|Updated on 31/05/2005|
Table of Contents:
The experience of the Spanish team, involved in a project on
the biology and fisheries of the red lobster in the Spanish Mediterranean
since 1997, as well as the financial support of the COPEMED project,
contributed to the standardization of the sampling methodology and a
joint comparative analysis of the results.
Two study areas are considered in this study:
Sampling program on commercial boats: a total of 130 hauls (87 from Spain, 43 from Tunisia) were sampled in 2001, during the spring and fall seasons. Data collected were:
Due to the impossibility of having precise individual weights on board commercial boats, length-weight relationships were calculated from research surveys conducted in the Columbretes Islands (for the Spanish data) and from Tunisian lobster pond (for the Tunisian data).
Laboratory sampling: In the laboratory, the following biological data/samples were collected: length, weight, maturity stage, gonad weight and color, gonad samples, diet information, moult stage, and samples for genetic analysis.
Logbook data covering the 2002 fishing season: 1149 hauls (468 from Spain, 681 from Tunisia) were registered. Data collected were:
Lobster landings from 1990 to 2002 were also collected from official Spanish and Tunisian fishery statistics.
Methods for data analysis
Statistical tests were used for a spatio-temporal analysis of the 2 fisheries. Non-lobster catches were used to estimate by-catch and discards.
Fleets Characteristics and Fishing
The fleets from Spain and Tunisia are composed of artisanal boats with technical characteristics closely related to the distance from their homeports to the fishing ground. While in Tunisia some 60 fishing units of medium to large size (14-16 mt) engage in lobster fishing during the season, in the Spanish Mediterranean a much larger number (> 250) of small artisanal vessels fish for lobster during the main part of the fishing season. The reason for this is that in Tunisia most of the productive fishing grounds are at distances from the coast over 60 nm while in Spain fishing for lobster takes place mostly within 30 nm from the coast. The landing strategies also differ. While in Tunisia most of the catches are landed in two harbours – Bizert and Tabarka – and are bought by “viveros” to be exported to European markets, in Spain lobster is landed in a myriad of small harbours where it is partially sold directly for fresh consumption locally.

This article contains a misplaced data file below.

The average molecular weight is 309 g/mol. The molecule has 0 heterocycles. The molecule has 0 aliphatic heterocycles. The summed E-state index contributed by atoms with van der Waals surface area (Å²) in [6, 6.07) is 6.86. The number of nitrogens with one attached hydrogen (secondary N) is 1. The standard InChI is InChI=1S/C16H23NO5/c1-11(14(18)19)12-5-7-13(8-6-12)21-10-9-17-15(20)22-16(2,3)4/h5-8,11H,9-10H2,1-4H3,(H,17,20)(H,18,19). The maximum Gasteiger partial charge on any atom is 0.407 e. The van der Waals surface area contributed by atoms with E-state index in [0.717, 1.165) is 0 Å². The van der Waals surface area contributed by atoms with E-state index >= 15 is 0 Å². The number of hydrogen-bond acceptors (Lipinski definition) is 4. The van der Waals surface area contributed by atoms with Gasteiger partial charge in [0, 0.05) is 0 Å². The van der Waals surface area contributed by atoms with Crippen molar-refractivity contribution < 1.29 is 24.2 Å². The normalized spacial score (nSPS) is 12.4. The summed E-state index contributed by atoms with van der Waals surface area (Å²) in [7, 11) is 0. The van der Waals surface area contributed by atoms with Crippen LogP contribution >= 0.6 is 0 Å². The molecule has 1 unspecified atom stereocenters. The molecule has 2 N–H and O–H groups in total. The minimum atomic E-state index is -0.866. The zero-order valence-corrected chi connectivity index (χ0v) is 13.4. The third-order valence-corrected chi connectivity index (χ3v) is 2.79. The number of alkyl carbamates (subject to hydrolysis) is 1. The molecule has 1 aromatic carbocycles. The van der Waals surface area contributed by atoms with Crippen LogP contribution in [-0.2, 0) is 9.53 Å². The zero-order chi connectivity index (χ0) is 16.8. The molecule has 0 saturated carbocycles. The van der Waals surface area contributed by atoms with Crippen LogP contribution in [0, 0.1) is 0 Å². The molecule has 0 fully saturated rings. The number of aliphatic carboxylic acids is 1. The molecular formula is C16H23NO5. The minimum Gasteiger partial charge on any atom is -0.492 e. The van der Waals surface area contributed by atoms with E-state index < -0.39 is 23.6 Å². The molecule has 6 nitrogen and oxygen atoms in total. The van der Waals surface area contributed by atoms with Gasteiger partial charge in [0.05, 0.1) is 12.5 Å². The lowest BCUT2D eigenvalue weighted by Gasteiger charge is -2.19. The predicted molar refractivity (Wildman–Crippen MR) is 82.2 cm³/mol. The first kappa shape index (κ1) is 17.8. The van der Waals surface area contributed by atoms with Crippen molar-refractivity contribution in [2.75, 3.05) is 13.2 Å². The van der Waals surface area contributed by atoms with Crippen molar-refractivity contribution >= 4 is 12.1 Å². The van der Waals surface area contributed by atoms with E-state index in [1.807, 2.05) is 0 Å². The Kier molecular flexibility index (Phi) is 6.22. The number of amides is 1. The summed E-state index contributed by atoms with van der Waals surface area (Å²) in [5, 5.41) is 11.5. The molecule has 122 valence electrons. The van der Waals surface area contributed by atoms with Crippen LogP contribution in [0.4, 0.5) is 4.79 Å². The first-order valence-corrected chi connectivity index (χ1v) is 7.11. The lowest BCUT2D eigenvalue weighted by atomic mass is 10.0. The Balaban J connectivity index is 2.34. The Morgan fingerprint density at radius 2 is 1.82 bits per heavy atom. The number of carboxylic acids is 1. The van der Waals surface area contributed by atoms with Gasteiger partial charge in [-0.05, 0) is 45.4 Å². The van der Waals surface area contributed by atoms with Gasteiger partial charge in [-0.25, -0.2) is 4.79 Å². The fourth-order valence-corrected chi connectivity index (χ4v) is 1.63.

Lobster fisheries are regulated in the two countries by minimum landing sizes (80 mm CL)
and closed seasons (September to February). However, in Tunisia there is the possibility of closing certain areas to fishing before the end of the season if there is evidence that the stock abundance is low. It is unclear whether this measure is applied.
Maërl substrates (free living cralline algae and associated zoobenthos) often associated with the brown algae Laminaria rodriguezii.
Size and Sex structure of lobster catch
Tunisian exploited populations have a greater proportion of large lobsters than populations exploited by the Spanish fleets. This could indicates higher levels of exploitation in the Spanish fishery than in the Tunisian fishery.
The depletion of both Spanish and Tunisian fisheries over the 1999-2000 period would reflect an intense exploitation.
Source: EDFAM project